The GEO database is under continuous development, so the examples and data presentation strategies described in this chapter may become outdated over time. To keep informed of the latest GEO developments, subscribe to the GEO mailing list at vog.hin.mln.ibcn@oeg.

5. Notes

  1. Advanced mining tips using Entrez searches.
    1. Use “History” in the Entrez tool bar to see your previous queries. Each search is assigned a number and is stored for up to 8 h. Previous queries can be combined to form a new search query.
    2. Use the “Display” pull-down menu to find related data in other Entrez resources. For example, let us say that your GEO Profiles search has narrowed down to a list of 100 candidate genes. You next want to check the Gene Expression Nervous System Atlas (GENSAT) database for complementary expression evidence for those genes. (GENSAT is another NCBI resource that contains expression mapping information for genes in the mouse brain at various stages of development.) Instead of checking each of the 100 genes individually in GENSAT, you would simply select “GENSAT Links” from the Display menu in GEO Profiles, and you are immediately directed to GENSAT data that corresponds to your 100 candidate genes.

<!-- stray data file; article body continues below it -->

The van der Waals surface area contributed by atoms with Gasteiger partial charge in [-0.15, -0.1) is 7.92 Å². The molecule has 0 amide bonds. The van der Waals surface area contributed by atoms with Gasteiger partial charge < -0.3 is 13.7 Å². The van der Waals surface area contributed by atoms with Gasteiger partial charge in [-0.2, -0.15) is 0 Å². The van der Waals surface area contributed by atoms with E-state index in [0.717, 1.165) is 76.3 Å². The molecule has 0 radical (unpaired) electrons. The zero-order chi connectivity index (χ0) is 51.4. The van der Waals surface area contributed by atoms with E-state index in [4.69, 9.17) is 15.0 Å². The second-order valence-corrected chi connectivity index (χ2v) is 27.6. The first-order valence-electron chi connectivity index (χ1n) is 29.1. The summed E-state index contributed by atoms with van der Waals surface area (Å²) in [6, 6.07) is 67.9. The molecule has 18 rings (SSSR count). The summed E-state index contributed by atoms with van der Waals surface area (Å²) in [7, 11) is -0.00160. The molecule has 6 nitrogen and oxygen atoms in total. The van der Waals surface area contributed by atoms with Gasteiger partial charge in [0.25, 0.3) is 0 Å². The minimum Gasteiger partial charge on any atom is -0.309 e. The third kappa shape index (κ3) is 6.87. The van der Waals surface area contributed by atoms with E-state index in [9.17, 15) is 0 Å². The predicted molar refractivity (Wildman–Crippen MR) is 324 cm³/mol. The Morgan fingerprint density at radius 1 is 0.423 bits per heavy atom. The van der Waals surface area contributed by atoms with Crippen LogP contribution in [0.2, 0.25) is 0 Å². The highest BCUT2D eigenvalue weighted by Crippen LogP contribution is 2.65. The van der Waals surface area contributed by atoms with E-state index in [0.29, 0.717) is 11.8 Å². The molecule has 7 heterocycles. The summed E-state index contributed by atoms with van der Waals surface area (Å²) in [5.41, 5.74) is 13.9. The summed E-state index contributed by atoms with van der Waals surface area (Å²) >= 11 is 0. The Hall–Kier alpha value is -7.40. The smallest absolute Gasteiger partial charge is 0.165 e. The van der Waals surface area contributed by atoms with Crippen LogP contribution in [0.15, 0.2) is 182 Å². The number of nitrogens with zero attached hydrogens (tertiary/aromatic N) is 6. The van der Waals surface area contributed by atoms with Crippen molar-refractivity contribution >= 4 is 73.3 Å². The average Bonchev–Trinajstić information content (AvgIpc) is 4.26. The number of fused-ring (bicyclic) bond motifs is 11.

3. GEO mining tools, together with the Entrez features described in steps a and b above, can be combined to form very powerful searches. For example, consider DataSets GDS214 and GDS563—these are independent experiments performed on different arrays that compare normal muscle tissue with muscle tissue from patients affected with Duchenne muscular dystrophy. A user could perform the following set of maneuvers to identify genes that are upregulated in Duchenne patients, in both DataSets.